Detroit Pistons, once a powerhouse in the East, have now fallen to the bottom of the NBA. They have had a roller coaster ride for the past 3 decades and have now bottomed out.
What exactly caused one of the most exciting and dominating teams in the league to be reduced to a mere shadow of it’s former glory?
However, before we get into that, a little history lesson is in order so that we understand why the Pistons were such a great team.
The Bad Boys era (1981-1994)
After struggling for decades, The Motor City dominated the league during the late 1980′s and the early 1990′s, commonly known as the bad boys era, when the team was studded with superstars like Hall of Famer Isiah Thomas, Bill Laimbeer, and Vinnie Johnson who formed the core of their team for about a decade. They had put together the trio through a series of drafts and transfer beginning in 1981. They added Hall of Famer Dennis Rodman to their roster in 1986.
The team was ready to launch it’s championship run.
The Pistons faced off against none other than the mighty Los Angeles Lakers (for the 2nd time in a row) in the 1989 NBA finals. The Lakers were led by Magic Johnson, Kareem Abdul Jabbar and James Worthy. The Pistons swept them 4-0 and won their first NBA Championship that year.
They successfully defended their title in 1990 when they defeated the Michael Jordan led Chicago Bulls in the conference finals. They matched up against the Trail Blazers in the NBA finals, which they won 4-1.
After these successful years, the Pistons’ fortune changed for the worse. Isiah Thomas injured his wrist and had to undergo surgery on it before the 1992 playoffs. They were swept by their rivals, The Bulls, in the Eastern Conference Finals.
Following this, the team went through a period which they like to refer to as “transitional” which in reality, was nothing but a downhill ride. Their stars either retired or were traded of to other teams. Laimbeer and Thomas retired in 1993 and 1994 respectively. Edwards, Johnson, Sally and Rodman were all shipped off to other teams.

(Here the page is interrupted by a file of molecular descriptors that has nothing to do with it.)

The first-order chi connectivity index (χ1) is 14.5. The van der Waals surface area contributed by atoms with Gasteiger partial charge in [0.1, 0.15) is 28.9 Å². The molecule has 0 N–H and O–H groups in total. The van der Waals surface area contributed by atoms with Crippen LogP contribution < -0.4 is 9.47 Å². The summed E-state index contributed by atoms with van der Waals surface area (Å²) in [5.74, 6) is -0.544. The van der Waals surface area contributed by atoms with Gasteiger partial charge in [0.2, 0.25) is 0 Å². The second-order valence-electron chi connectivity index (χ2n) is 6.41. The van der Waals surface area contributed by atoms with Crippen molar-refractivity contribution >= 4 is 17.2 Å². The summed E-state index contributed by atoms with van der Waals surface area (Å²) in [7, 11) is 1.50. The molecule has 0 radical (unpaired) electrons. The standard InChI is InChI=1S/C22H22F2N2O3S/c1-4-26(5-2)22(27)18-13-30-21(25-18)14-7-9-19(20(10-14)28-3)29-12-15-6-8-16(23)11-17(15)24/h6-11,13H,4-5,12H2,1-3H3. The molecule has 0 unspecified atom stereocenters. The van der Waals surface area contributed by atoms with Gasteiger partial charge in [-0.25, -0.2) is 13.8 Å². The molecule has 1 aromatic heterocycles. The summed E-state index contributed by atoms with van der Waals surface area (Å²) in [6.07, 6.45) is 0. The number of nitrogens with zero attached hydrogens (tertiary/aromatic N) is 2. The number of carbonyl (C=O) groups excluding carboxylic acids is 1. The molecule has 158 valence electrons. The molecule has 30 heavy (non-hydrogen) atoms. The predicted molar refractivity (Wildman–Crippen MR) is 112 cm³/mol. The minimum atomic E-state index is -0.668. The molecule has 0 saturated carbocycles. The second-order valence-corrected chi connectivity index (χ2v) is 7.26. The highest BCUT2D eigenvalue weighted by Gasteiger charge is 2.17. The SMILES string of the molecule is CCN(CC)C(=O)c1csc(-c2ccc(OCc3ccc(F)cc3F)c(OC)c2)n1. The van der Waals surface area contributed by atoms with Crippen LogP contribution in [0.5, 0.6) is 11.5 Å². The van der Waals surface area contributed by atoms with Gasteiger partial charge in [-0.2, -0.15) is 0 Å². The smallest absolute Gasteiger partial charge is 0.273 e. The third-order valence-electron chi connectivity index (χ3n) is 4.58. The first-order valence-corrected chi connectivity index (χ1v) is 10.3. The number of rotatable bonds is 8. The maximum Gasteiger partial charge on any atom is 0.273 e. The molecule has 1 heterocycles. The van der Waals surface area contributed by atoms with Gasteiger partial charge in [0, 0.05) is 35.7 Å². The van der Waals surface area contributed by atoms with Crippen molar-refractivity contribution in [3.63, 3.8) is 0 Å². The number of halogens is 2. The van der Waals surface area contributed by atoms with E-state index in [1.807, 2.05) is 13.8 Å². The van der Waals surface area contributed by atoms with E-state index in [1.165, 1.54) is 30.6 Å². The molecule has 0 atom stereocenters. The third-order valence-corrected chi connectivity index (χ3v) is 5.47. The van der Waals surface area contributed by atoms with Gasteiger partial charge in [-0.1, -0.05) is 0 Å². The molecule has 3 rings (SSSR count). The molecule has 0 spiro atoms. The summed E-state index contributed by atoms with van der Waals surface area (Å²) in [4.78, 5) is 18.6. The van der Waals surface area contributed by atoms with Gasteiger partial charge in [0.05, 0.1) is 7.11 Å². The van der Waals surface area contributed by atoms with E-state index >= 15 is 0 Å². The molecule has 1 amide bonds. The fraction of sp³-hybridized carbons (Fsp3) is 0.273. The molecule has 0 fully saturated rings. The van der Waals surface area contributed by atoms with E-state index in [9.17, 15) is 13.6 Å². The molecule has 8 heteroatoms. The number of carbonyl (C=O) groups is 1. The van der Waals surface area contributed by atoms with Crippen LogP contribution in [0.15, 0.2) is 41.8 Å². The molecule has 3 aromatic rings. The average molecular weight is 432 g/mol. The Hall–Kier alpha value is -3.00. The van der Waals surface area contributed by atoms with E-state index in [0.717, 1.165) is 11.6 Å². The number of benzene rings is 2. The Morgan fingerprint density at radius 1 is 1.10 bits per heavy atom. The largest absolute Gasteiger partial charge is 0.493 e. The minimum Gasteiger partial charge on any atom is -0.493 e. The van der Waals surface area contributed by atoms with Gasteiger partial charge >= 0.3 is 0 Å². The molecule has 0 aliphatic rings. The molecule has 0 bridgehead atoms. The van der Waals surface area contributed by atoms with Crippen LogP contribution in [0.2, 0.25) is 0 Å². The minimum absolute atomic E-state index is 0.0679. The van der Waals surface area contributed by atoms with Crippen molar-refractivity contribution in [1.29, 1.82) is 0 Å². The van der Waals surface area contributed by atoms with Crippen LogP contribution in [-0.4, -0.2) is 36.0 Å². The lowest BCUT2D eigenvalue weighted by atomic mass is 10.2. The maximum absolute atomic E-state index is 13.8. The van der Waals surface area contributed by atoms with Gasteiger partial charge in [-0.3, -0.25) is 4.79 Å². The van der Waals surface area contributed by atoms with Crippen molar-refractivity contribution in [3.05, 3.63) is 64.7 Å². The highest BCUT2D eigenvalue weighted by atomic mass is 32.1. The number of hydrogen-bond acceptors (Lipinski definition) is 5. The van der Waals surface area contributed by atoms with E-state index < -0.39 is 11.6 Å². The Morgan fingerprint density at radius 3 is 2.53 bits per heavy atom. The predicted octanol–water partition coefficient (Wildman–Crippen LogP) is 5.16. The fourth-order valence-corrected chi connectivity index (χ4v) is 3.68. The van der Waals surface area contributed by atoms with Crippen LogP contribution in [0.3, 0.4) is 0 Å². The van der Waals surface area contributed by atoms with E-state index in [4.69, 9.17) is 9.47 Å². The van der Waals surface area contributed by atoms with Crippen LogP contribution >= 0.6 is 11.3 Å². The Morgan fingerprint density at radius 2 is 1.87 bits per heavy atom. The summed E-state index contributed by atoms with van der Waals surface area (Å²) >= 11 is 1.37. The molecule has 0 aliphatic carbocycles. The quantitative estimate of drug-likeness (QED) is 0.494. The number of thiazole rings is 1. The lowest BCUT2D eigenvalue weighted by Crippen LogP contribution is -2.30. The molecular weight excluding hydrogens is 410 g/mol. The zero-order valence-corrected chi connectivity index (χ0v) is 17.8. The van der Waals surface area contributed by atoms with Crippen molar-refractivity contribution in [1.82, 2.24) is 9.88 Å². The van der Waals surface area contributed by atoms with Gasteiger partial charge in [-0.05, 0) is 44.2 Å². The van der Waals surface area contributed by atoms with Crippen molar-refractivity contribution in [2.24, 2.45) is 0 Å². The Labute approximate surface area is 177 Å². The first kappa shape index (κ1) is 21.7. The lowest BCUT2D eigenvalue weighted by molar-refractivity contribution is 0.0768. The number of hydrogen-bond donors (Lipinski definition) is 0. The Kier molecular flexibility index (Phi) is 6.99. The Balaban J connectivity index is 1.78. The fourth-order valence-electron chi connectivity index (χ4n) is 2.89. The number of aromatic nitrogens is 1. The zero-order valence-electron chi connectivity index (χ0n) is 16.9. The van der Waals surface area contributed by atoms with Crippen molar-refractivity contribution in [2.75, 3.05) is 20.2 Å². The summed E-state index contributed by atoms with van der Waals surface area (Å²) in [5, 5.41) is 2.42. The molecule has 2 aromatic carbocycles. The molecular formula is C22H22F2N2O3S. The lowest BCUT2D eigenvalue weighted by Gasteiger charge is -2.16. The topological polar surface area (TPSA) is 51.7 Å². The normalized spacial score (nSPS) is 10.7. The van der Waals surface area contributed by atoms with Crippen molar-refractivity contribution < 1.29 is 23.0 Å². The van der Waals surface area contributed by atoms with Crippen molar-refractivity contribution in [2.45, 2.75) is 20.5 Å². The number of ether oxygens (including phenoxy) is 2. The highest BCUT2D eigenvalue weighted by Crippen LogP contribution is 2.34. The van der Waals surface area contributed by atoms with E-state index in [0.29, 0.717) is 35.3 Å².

The team bottomed out in the 1993-94 season, finishing 20-62 in the regular season.
The Grant Hill era (1994-2000)
Since they bottomed out in the 1993-94 season, they got the opportunity to draft Grant Hill, a promising Small Forward and Co-Rookie of the Year.
Hill should have been the core of their team for the near future. However, they failed to build a team around him and the rebuilding fizzled out. Their front office also made a lot of questionable decisions when it came to a change in personnel. They lost free agent Allan Houston to the New York Knicks. They signed washed up free agents like Christian Laettner, Loy Vaught, Cedric Ceballos, and Bison Dele.
There was no consistency even at the head of the organisation. They continuously changed head coaches, going through 4 coaches in an eight year span. A revolving system of coaches is definitely not a team “in transition” needs.
The Return (2000-2008)
The return of the Pistons to championship contention began in 2000, with the signing of Joe Dumars as the team’s President of Basketball operations. He worked out a sign and trade with Orlando Magic which brought Ben Wallace and Chucky Atkins to Detroit in exchange for Grant Hill. Both of them solidified their positions as starters pretty soon.
Dumars didn’t stop revamping the roster there. He fired head coach George Irvine and hired Rick Carlisle. Carlisle coached the team through to their first 50 win season since 1997, and their first playoff series win since 1991.
Dumars continued to revamp the roster by signing Chauncey Billups and Richard Hamilton. He drafted Tayshaun Prince from Kentucky in the 2002 offseaon. The Pistons posted back to back 50 win seasons and advanced to the conference finals this time. But they were swept away by the New Jersey Nets (Now Brooklyn Nets).